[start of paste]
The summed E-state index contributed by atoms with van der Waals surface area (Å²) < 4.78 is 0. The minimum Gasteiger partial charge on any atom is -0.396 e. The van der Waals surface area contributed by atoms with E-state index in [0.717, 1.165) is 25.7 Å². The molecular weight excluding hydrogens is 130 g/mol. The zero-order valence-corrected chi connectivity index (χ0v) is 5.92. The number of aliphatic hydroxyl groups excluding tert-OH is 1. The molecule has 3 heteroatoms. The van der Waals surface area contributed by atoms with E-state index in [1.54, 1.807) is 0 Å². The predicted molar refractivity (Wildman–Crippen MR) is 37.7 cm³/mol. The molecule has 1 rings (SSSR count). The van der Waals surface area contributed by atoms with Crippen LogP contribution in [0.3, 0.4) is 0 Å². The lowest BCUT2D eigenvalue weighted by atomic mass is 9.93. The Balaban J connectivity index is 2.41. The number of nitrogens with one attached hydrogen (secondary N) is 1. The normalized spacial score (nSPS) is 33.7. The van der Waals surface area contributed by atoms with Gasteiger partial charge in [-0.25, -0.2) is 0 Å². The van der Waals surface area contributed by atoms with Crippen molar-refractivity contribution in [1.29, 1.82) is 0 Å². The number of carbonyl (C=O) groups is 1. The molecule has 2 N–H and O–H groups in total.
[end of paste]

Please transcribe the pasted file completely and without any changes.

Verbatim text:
The summed E-state index contributed by atoms with van der Waals surface area (Å²) < 4.78 is 0. The minimum Gasteiger partial charge on any atom is -0.396 e. The van der Waals surface area contributed by atoms with E-state index in [0.717, 1.165) is 25.7 Å². The molecular weight excluding hydrogens is 130 g/mol. The zero-order valence-corrected chi connectivity index (χ0v) is 5.92. The number of aliphatic hydroxyl groups excluding tert-OH is 1. The molecule has 3 heteroatoms. The van der Waals surface area contributed by atoms with E-state index in [1.54, 1.807) is 0 Å². The predicted molar refractivity (Wildman–Crippen MR) is 37.7 cm³/mol. The molecule has 1 rings (SSSR count). The van der Waals surface area contributed by atoms with Crippen LogP contribution in [0.3, 0.4) is 0 Å². The lowest BCUT2D eigenvalue weighted by atomic mass is 9.93. The Balaban J connectivity index is 2.41. The number of nitrogens with one attached hydrogen (secondary N) is 1. The normalized spacial score (nSPS) is 33.7. The van der Waals surface area contributed by atoms with Gasteiger partial charge in [-0.25, -0.2) is 0 Å². The van der Waals surface area contributed by atoms with Crippen molar-refractivity contribution in [1.29, 1.82) is 0 Å². The number of carbonyl (C=O) groups is 1. The molecule has 2 N–H and O–H groups in total.